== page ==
Courtney Collins' debut novel is mesmerizing.
The first pages depict the beginning of a life in the most inauspicious manner possible. But the remainder of the novel portrays a woman who lived life to the fullest. The author grew up in the same area of Australia as Jessie, and she conveys the hardship and barbarity and danger of the era perfectly. The Feelings put me in mind of Cold Mountain.
No one knows for sure the true history of Jessie Bell Hunt Payne Hickman, circus performer, horse trainer, thief, convict and outlaw; but since Collins was a girl she had heard the myths and legends and felt compelled to tell her story. It's fictionalized all the way, but I think she got it just right.
it isn't pretty, it's rough and dirty and gritty, but it feels real.
In Collins' version, Jessie has a baby born prematurely and buries the body by the river. In a post-publication book tour, an elderly woman asked the author why she chose to have Jessie bear a baby and bury it by the river; there is no historical record of the fact.
Collins relates the story in her afterword and concludes in this way: (I) responded . . . "a little defensively, 'Well, it is fiction after all.'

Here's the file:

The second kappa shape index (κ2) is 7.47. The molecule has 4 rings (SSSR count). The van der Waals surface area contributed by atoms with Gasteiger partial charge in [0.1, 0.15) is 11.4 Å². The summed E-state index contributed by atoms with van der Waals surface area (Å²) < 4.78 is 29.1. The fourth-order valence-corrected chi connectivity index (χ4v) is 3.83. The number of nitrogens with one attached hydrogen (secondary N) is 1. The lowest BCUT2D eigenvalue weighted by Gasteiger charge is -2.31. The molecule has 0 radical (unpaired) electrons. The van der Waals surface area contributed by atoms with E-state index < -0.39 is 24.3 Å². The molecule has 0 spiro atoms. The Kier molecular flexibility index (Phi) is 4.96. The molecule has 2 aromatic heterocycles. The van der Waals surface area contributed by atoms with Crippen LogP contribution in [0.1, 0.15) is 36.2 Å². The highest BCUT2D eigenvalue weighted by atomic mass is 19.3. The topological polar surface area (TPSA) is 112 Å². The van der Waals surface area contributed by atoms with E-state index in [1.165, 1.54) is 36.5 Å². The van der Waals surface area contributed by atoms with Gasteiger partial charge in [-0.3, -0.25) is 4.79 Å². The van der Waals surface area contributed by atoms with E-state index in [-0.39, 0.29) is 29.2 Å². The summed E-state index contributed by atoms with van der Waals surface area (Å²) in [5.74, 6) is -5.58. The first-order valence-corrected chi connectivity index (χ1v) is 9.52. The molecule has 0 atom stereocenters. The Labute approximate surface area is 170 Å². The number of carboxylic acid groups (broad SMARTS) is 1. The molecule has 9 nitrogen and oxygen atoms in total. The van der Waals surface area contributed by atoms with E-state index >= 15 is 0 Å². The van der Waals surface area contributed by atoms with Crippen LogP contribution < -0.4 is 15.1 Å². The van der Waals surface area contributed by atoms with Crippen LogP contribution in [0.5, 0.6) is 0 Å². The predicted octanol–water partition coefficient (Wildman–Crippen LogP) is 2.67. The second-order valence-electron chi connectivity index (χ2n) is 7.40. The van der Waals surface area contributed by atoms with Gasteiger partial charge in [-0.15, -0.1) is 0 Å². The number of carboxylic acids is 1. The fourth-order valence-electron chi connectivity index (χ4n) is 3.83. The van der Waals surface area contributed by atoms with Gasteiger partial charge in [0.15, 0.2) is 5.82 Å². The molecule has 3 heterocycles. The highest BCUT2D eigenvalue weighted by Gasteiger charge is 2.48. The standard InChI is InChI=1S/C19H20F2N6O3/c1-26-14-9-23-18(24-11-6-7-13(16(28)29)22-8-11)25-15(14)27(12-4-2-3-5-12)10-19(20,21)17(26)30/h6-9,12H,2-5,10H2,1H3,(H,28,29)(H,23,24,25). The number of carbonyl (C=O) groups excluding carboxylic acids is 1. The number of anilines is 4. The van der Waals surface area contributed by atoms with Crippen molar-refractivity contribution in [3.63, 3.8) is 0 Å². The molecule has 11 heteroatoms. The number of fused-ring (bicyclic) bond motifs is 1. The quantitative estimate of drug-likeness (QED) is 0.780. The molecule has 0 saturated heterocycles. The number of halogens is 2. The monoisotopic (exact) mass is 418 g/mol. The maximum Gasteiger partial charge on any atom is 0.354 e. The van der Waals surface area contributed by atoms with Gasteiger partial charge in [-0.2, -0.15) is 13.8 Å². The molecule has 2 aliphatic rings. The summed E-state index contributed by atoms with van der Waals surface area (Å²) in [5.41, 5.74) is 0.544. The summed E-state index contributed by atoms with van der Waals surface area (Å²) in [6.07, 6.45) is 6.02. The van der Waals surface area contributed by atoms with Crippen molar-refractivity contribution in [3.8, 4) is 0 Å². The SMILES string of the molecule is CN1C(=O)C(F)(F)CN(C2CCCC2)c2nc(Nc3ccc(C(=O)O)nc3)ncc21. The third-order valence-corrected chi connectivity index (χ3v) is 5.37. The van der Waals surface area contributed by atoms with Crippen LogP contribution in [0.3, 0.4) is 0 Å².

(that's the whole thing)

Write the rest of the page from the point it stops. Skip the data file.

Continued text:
The woman had no interest in my fact-versus-fiction debate. She began telling me her own story -- how she'd lived her whole life at the foothills of the Widden Valley ranges where Jessie had roamed, how her father used to take her on long drives looking for lost sheep and cattle. One day he pulled up on the side of the road near a river and said, 'This is where Jessie Hickman lost her child.'
I don't know if the woman's story is true. There is no way to know. It is hearsay, after all. And people do like to tell stories. But what I have learned, or rather, grown into, is a faith in fiction. Because no matter how far you take it, fiction always circles back. Somehow it always wants to tell the truth."
Lucky for us, we have writers like Courtney Collins to tell us those truths. She has another book out already and I will be picking it up also.